Physics for future Presidents

Study Aids and Handouts



Many of your homework assignments will be essays. Here's a useful Word template that you can use.

Study Aids

It is a good idea to check here regularly for information and supplemental material designed to help you with your studies. Additional material will be added throughout the semester.

  1. CMU Student Guide to Clickers
    This course uses a student feedback system known as "clickers". This handout provides information on using and registering your clicker.
  2. The Units Survival Guide
    The textbook is full of situations which require conversion from one type of unit to another. This can be confusing even if you have a table of conversion factors. For example, if you have to convert from kilometers to miles, how do you remember if you should multiply or divide by this factor? What do you do if you know a speed in miles per hour, but you need it in meters per second? This handout will give you some tricks that will help.
  3. How to deal efficiently with very large and very small numbers
    Short discussion on dealing with large numbers, powers of ten, and scientific notation.
  4. Student Objectives Listed by Chapter
    This file contains our learning objectives for each chapter. It will be updated as we work our way through the semester's topics.
  5. Chapter Summaries
    This file contains summaries of the major points we've disussed listed chapter by chapter. It will be updated as we work our way through the textbook.
  6. Essay Writing Hints
    This file describes the general guidelines we will use when grading essays.
  7. To give you an idea what we consider a good essay, here are some examples for you to study:
    1. a sample essay on the hydrogen economy.
    2. a sample essay on energy in the news.
    3. a sample essay on the press release.
  8. The special lecture "How do we know" dealt with some aspects of philosophy of science and epistemology. The lecture was based on the book "The Beginning of Infinity" by David Deutsch (Chapter 1, to be precise). Here's a link to a TED talk by David Deutsch, in which he goes through some of the same material.
  9. Below you can find Prof. Franklin'stransparencies of Chapters 4 and 5:
    1. Radiation, Lecture 1.
    2. Radiation, Lecture 2.
    3. Chain Reactions and Nuclear Fission.
    4. Fission Bombs and Reactors.
    5. Fusion Bombs and Concerns about Nuclear Reactors.
  10. To help you understand what you should expect in our exams, you can have a look at the first midterm exam and the second midterm exam from a few years back. This year's exams will of course not be identical, but very similar in style.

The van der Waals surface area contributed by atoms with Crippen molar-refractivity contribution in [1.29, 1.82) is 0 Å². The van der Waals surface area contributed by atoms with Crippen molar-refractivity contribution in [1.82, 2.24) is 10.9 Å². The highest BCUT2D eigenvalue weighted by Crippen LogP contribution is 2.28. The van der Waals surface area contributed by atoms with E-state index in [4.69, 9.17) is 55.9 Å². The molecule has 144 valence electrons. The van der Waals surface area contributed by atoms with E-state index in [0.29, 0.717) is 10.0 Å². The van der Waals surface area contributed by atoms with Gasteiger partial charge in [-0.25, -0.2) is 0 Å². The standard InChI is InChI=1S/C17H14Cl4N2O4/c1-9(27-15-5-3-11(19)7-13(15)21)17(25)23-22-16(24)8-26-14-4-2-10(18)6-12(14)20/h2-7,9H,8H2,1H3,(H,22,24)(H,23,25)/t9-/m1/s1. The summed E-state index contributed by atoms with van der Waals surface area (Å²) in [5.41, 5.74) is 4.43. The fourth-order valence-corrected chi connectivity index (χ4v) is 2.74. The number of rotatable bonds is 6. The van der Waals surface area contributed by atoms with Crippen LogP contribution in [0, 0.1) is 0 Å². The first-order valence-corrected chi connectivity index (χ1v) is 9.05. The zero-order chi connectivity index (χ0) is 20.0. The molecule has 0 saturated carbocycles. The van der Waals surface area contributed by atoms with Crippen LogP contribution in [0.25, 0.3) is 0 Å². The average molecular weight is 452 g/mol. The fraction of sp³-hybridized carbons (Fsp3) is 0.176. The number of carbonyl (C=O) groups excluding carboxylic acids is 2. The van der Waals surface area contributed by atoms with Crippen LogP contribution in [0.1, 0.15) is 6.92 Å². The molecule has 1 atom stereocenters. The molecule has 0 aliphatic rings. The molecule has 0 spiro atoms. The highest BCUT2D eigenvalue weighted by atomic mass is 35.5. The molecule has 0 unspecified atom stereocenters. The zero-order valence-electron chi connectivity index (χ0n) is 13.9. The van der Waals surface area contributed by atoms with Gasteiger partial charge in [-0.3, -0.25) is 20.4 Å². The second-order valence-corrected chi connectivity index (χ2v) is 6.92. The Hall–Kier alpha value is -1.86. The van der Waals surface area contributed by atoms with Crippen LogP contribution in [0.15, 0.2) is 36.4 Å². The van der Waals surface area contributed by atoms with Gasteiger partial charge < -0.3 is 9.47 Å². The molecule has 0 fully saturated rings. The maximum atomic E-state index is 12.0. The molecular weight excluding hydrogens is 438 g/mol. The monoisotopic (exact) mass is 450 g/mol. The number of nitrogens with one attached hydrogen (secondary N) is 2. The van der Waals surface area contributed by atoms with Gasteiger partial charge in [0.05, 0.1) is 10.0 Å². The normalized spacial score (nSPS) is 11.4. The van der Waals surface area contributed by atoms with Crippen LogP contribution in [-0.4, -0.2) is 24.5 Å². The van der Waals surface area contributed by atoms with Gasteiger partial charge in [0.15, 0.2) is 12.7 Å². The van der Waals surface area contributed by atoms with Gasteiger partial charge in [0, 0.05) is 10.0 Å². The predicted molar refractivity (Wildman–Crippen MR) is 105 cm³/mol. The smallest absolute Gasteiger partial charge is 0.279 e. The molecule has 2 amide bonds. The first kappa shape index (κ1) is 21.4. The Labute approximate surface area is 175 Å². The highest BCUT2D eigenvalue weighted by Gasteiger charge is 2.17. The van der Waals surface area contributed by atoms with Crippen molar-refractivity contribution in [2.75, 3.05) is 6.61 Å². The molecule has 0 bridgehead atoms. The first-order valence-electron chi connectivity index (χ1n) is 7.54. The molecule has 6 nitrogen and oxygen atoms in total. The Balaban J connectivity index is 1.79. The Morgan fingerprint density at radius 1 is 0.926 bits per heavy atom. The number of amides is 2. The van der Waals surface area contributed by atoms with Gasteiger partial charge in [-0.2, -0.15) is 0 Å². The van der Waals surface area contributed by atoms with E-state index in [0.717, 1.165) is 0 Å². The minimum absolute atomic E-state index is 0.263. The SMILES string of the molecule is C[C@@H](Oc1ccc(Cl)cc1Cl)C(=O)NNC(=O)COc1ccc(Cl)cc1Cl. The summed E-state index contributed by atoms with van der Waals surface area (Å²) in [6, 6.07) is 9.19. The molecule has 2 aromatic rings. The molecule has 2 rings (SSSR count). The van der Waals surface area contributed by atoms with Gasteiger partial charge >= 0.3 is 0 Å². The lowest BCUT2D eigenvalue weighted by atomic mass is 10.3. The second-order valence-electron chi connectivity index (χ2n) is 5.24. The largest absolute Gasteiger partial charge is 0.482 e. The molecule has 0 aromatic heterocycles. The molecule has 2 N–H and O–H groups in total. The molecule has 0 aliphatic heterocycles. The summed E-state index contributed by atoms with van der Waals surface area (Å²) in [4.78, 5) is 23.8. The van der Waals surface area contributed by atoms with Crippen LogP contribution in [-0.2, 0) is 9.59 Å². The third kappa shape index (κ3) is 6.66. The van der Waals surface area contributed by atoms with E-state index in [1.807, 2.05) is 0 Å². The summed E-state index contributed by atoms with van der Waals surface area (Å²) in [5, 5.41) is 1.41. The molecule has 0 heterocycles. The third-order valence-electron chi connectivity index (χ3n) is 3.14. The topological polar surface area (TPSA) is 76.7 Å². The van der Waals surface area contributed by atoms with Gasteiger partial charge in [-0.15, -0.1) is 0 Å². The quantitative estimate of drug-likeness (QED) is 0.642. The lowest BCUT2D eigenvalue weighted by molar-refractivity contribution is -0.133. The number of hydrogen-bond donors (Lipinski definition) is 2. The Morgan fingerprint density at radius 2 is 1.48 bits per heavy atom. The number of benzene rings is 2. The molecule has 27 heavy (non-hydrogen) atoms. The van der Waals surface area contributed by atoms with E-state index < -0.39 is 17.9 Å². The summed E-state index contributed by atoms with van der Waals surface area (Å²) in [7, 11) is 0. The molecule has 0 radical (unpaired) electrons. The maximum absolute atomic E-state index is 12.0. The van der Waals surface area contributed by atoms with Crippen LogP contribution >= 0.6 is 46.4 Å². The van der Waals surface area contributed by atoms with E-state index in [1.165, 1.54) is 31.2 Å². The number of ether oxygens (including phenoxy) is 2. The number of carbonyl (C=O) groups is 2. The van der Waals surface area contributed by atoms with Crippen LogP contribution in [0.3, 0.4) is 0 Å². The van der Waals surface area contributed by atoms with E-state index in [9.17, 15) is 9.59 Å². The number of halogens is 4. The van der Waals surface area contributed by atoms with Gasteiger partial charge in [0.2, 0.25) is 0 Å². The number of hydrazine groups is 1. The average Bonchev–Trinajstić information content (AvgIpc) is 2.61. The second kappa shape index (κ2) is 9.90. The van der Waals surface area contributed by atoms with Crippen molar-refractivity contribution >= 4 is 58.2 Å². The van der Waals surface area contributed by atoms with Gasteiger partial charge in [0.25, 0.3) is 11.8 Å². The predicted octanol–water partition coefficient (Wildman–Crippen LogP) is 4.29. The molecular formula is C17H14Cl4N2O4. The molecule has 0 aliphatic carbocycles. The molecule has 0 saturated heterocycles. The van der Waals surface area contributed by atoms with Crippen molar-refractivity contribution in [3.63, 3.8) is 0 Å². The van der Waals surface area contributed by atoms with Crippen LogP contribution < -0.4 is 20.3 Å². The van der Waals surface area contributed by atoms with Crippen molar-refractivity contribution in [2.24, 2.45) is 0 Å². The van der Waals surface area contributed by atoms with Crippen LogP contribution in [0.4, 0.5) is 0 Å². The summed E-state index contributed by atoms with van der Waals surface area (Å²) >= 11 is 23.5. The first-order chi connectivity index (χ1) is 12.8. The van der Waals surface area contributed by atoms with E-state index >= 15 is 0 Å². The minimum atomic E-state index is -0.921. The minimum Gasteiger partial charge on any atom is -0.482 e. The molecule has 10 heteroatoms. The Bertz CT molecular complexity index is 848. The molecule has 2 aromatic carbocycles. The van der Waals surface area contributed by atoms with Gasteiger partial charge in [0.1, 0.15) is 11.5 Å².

11. To help you prepare for the final exam, you can have a look at a previous final exam here. Of course, our's will not be the same, but very similar in style. Since this year we did not go through the relativity chapter, there might be a few questions on the exam about which you don't know the answer, and clearly questions from that chapter wouldn't be asked tis time.
  12. Here's a short note on how light is diffracted by a diffraction grating. You do not need to deeply understand or even reproduce how this formula comes about. (Well, try to see whether it makes sense to you.) But you will need the formula in recitation when measuring the wavelength of laser light.
  13. Dr. Steven Koonin, then U.S. Department of Energy Undersecretary for Science, delivered at talk at Carnegie Mellon in May, 2011 titled, "America's Energy Challenge." The talk covered topics closely related to our course. You might find it interesting to review his presentation or watch a video of his talk.
    Dr. Koonin's Power Point Slides
    Video of Dr. Koonin's talk
  14. This years Nobel prize in Physics has been jointly awarded to François Engler and Peter W. Higgs, "for the theoretical discovery of a mechanism that contributes to our understanding of the origin of mass of subatomic particles, and which recently was confirmed through the discovery of the predicted fundamental particle, by the ATLAS and CMS experiments at CERN's Large Hadron Collider". A very nice overview for why this is exciting and what the "Higgs boson" is in the first place can be found in a video on the site "PhD comics". Note that this video has been made shortly before the Higgs particle was "officially found" on July 4th, 2012 (meaning, the statistics of the data was by then good enough to declare the discovery of a particle).
  15. Remember how we shot smoke rings in class? Here's a youtube video showing mount Etna (Sicily) doing the same!